Even as it proclaims China a “peace-loving” nation “opposed” to the US-led invasion of Iraq, the Stalinist regime in Beijing is determined to block the growth of antiwar protests.
According to a recent government survey, 75 percent of the population is opposed to the war but only a handful of people have been allowed to publicly voice their opposition. Three demonstrations were held in Beijing on March 30—each subject to severe restrictions on numbers, venues and slogans.
The first took place at a remote venue—Chaoyang Park in eastern Beijing—where it had been directed by city police officials. The conditions imposed on the protest were so onerous that the organisers called it off. More than 100 protestors turned up at the park anyway. They were met by several hundred police who ushered them past journalists and seized their banners. Several protestors were detained for questioning.
The protest was organised via the Internet. More than 3,000 people signed an antiwar petition and 500 registered their names for the planned demonstration. The group intended to march through Beijing to the US embassy with slogans such as “American forces out of Iraq” and “Against Great Power politics and hegemonism”. But the police flatly opposed the proposal.
The organisers filed a formal application to hold the rally with the Beijing Public Security Bureau on March 25. During four days of protracted negotiations and questioning, the police cut the number of permitted participants from 100 to just 40, curtailed the duration from five hours to forty minutes and banned speeches or the use of PA systems. Police objected to the use of email, demanded a complete list of names and, at the last minute, changed the starting time.
After calling off the rally, the organisers issued a statement saying: “Under these new restrictions, a demonstration, limited to such a small size, short duration and small space, would be deprived of any public impact and educational value. Therefore, we had no choice but to cancel the march.” They indicated they were considering filing a legal suit against the police.
The second protest involved just 20 students at China’s prestigious Beijing University, who were prevented by police from leaving the campus. Five students briefly held up letters spelling out “No War” in English. Other students unfurled a banner declaring “Oppose War, don’t take peace for granted” in Chinese. “I’m against the war, we all are,” a female student told the media. “America’s too ferocious.”
Associated Press reported that the rally was kept under “strict surveillance by dozens of police”. Plainclothes officers circled the tiny group of students, “filming and photographing” those assembled. The authorities have a particular reason to be nervous as the university played a prominent role in the May-June 1989 student protest movement at Tiananmen Square.
The third “legal” protest was a march of some 100 foreigners resident in Beijing past the British and US embassies. The organisers had originally asked the police for a permit for 300, but only 150 were allowed. Just prior to the march, a public security officer read out a list of rules, including: “Do not throw anything at the embassy. When it is over, leave this area rapidly.” Police blocked local Chinese who attempted to join the march.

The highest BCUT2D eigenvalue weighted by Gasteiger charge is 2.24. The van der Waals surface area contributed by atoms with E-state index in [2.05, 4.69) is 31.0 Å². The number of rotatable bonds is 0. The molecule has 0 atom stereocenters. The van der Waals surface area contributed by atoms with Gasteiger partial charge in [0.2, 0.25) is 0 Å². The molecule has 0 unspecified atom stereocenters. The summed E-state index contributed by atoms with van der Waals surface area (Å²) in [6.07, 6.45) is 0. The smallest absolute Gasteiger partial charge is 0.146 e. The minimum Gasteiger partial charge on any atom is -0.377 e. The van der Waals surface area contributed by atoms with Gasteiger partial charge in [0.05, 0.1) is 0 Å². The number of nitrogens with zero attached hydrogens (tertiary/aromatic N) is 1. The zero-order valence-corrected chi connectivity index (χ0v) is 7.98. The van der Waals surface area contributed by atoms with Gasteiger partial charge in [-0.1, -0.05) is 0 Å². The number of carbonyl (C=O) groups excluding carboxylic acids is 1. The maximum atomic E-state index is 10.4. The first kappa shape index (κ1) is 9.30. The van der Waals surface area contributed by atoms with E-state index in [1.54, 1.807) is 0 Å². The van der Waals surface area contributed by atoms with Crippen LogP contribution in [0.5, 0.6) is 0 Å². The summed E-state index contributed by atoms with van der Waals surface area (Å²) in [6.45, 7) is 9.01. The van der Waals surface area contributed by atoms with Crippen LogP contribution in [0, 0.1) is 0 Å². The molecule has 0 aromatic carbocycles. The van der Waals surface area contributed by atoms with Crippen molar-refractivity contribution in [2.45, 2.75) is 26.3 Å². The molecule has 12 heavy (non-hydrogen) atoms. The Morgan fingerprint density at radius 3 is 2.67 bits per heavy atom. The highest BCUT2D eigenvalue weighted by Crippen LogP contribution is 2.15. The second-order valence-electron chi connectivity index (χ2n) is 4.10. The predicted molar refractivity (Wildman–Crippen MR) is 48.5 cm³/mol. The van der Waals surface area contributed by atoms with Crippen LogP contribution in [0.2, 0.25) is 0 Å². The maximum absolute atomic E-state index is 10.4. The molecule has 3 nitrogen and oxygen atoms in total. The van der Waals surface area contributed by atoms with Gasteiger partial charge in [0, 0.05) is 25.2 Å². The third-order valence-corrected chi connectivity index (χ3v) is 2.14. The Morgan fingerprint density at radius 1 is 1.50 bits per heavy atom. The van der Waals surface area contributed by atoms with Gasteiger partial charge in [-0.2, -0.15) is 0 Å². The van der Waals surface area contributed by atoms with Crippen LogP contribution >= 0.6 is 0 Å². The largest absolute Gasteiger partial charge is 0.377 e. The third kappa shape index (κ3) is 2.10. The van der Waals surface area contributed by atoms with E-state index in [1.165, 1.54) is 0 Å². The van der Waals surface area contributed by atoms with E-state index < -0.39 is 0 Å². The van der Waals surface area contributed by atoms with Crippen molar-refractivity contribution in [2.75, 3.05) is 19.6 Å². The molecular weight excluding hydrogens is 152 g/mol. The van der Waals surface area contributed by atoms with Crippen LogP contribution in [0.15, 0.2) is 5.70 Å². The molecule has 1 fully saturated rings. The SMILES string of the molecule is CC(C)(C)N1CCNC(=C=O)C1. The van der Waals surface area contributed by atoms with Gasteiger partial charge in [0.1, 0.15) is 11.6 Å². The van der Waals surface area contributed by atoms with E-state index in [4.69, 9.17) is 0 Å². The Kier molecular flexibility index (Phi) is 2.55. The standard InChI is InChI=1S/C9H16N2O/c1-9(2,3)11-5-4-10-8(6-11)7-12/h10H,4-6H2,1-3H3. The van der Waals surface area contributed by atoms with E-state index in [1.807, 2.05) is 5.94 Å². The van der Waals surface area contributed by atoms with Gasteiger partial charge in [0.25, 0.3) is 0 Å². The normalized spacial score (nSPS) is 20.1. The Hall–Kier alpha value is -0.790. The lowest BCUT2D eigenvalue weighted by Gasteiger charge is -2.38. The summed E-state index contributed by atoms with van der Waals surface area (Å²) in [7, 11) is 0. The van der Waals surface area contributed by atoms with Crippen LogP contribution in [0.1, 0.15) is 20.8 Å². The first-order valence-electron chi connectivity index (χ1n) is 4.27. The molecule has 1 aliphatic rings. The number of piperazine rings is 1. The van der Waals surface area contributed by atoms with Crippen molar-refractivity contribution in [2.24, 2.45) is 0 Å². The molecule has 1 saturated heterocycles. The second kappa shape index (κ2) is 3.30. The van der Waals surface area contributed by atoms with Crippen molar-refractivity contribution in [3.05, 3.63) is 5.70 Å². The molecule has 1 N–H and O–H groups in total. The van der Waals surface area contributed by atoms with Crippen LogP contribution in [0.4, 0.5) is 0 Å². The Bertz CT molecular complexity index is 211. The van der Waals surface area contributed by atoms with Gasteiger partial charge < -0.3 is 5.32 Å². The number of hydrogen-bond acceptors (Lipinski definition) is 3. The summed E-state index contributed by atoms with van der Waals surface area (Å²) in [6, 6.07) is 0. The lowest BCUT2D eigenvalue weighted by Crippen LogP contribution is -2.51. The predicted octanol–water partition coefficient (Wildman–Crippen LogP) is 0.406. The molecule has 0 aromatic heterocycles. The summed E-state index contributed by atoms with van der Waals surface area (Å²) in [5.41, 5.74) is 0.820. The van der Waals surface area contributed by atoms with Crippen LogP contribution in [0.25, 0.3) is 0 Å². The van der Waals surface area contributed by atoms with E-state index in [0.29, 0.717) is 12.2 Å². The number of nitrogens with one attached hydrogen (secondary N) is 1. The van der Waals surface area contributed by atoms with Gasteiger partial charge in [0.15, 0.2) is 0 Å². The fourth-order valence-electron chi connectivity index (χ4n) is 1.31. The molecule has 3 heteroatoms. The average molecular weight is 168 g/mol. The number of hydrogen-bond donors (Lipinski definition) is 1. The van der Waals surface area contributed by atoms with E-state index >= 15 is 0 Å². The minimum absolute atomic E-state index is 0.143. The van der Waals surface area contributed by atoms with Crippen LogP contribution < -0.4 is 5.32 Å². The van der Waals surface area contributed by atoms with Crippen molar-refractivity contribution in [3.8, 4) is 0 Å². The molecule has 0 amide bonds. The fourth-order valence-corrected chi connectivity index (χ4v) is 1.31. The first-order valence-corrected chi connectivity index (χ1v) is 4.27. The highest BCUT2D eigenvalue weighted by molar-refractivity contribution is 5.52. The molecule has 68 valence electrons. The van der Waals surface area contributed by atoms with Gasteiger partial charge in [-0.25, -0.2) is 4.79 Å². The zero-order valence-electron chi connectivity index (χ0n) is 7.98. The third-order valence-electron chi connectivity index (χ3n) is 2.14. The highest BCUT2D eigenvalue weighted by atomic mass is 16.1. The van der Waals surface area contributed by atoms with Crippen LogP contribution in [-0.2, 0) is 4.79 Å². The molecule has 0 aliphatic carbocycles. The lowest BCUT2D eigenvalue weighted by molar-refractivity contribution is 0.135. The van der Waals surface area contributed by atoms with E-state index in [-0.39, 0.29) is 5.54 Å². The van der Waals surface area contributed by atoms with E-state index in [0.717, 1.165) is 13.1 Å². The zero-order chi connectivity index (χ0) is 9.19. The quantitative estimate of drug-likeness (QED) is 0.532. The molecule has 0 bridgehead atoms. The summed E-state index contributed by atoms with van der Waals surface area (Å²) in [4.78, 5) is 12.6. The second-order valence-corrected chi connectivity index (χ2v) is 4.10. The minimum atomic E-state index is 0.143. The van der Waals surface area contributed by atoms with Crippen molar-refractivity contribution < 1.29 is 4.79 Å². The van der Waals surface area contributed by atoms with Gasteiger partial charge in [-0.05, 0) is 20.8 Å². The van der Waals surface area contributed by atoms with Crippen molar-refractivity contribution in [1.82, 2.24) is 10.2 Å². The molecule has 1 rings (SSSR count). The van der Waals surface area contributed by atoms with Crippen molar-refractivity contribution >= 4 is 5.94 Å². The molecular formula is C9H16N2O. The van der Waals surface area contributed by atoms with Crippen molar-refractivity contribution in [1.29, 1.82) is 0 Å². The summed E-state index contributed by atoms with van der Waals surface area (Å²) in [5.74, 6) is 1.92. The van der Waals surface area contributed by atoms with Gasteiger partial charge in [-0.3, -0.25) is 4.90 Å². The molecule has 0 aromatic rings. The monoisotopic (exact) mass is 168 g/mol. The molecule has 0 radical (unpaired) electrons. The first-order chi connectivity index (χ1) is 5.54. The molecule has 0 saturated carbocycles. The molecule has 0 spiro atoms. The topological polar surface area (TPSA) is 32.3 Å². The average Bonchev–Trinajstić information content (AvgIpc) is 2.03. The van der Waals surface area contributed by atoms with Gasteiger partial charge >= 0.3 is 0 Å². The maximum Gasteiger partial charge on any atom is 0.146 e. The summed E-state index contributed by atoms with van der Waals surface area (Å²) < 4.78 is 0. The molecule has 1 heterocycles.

On the same day, two spontaneous antiwar rallies involving a few young Chinese were held in the city’s busy commercial districts. Police immediately stepped in and arrested at least six people.
Several small protests in the major industrial cities of China’s southern Guangdong Province were met with police repression. At the Sun Yat-sen University in Guangzhou, more than 1,000 students joined an antiwar protest but police ordered them to stay on campus.
Most of the state-owned media blacked out the protests. The state-run Xinhua news agency adopted a slightly different strategy, absurdly claiming the protests showed backing for the government. “Cadres and masses in different parts of the country have expressed their support for the government’s stand on the Iraqi issue and they appeal for an end of the war,” it declared.
In fact, the police response to these small-scale antiwar rallies demonstrates the unbridgeable gulf between the democratic and social aspirations of the Chinese masses and the pro-imperialist regime in Beijing.
The Stalinist bureaucrats cannot tolerate any public rallies—even if they are in line with their own stated policies. They fear that protests against the US invasion of Iraq could meet up with hostility to the social devastation being caused by the government’s economic restructuring policies on behalf of US and other foreign investors.
Kang Xiaoguang, a Chinese researcher from the official Chinese Academy of Social Sciences told the New York Times on March 10 that the new Chinese leadership will “face growing pressure and resistance-strikes, collective petitions, explosions and acts of violence. All this public discontent threatens security and stability and may force concessions.”
The suppression of antiwar protests confirms that the “concessions” being considered by newly-installed President Hu Jintao will be token only. The new leaders will not hesitate to use the same methods as the old leadership of Jiang Zemin and Li Peng, which crushed the demonstrations of students and workers in May-June 1989.
Under these conditions, it is significant that the antiwar protests went ahead at all. It points to a renewed willingness on the part of Chinese students, academics and others, fuelled by anger over the war in Iraq, to challenge the Stalinist bureaucracy and its repressive methods.